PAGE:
Is there a “nature” to speak of?
The Guelph Conference in Environmental Philosophy, held on 13-14 October 2018, perfectly exemplified the mission of People and Nature to explore relationships between humans and nature (notwithstanding questions raised at the conference about whether there actually is such a thing as “Nature” with which people could have a relationship!)
The conference, organized with both care and flair by a committee of Stefan Linquist, Brady Fullerton and Cameron Fioret, took place at 10 Carden, a community hub in downtown Guelph, with a green roof and a rainwater collection system to flush toilets. This made a striking change from the usual campus venues for conferences.
Nature as the Underpinning of the Urban World
The conference kicked off on Saturday morning with a keynote paper “Let’s look under the city: On the hiddenness of infrastructure,” from Denison University’s Steve Vogel, well known for his provocative 2016 book Thinking like a Mall: Environmental Philosophy after the End of Nature. Vogel’s paper tackled different versions of the widely promoted idea that a frequently forgotten “Nature” is what fundamentally “grounds” us, and, in particular is the fundamental reality that underpins the urban world. In contrast, Vogel argued, the urban has many grounds, including the products of human manufacture (pipes, cables, tunnels) and especially human labour – which all too frequently are also forgotten.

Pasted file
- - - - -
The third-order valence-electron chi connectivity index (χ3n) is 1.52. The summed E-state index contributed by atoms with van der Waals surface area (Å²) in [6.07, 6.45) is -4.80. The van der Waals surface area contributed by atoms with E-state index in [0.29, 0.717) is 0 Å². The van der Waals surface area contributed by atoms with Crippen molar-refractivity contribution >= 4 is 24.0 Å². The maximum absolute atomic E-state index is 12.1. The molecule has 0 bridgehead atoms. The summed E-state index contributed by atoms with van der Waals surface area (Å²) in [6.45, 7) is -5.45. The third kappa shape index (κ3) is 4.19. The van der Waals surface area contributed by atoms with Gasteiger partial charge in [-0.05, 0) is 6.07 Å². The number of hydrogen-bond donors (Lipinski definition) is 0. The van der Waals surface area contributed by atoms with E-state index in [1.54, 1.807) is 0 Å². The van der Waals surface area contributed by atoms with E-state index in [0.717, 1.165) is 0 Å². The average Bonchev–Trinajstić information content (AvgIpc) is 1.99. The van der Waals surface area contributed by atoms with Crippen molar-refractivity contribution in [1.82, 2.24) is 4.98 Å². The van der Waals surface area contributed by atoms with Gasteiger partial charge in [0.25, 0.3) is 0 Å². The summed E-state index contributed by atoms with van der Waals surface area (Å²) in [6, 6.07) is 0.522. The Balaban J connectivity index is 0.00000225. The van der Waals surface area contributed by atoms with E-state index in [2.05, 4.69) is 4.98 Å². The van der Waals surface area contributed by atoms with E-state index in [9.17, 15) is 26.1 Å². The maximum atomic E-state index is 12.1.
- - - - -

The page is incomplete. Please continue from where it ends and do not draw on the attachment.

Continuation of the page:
Differing Perspectives on Human/Nature Intervention
Vogel’s paper was perfectly timed for the start of the conference. His skeptical approach to the idea of a valuable “Nature” conceived as, in some sense, separate from human beings, and his focus instead on human constructive projects, set the scene for many of the papers that followed. Some papers interrogated the reality or the value of things-in-nature, such as species, ecosystems and biodiversity. Others considered the ethics of human projects in “nature,” such as ecological robots, genetic modification of trees, strategies to assist wild animals in the context of climate change and wildlife management in Africa. Yet others considered the way that human impacts on the “natural” world can lead to harm for people, or considered the relationship between human and non-human interests in the context of ecosystem services.
Illustrating, perhaps, shifts in the focus of environmental philosophy over the past few decades, only Don Maier’s paper, which immediately followed on from Vogel’s, defended a view directly antagonistic to Vogel’s. Maier argued that “Nature’s goodness” should be understood in terms of processes and places set aside from human activities and projects, and rejected human interventionist conservation projects that fail to “let Nature be.”
Specific Human Interventions into the Non-Human World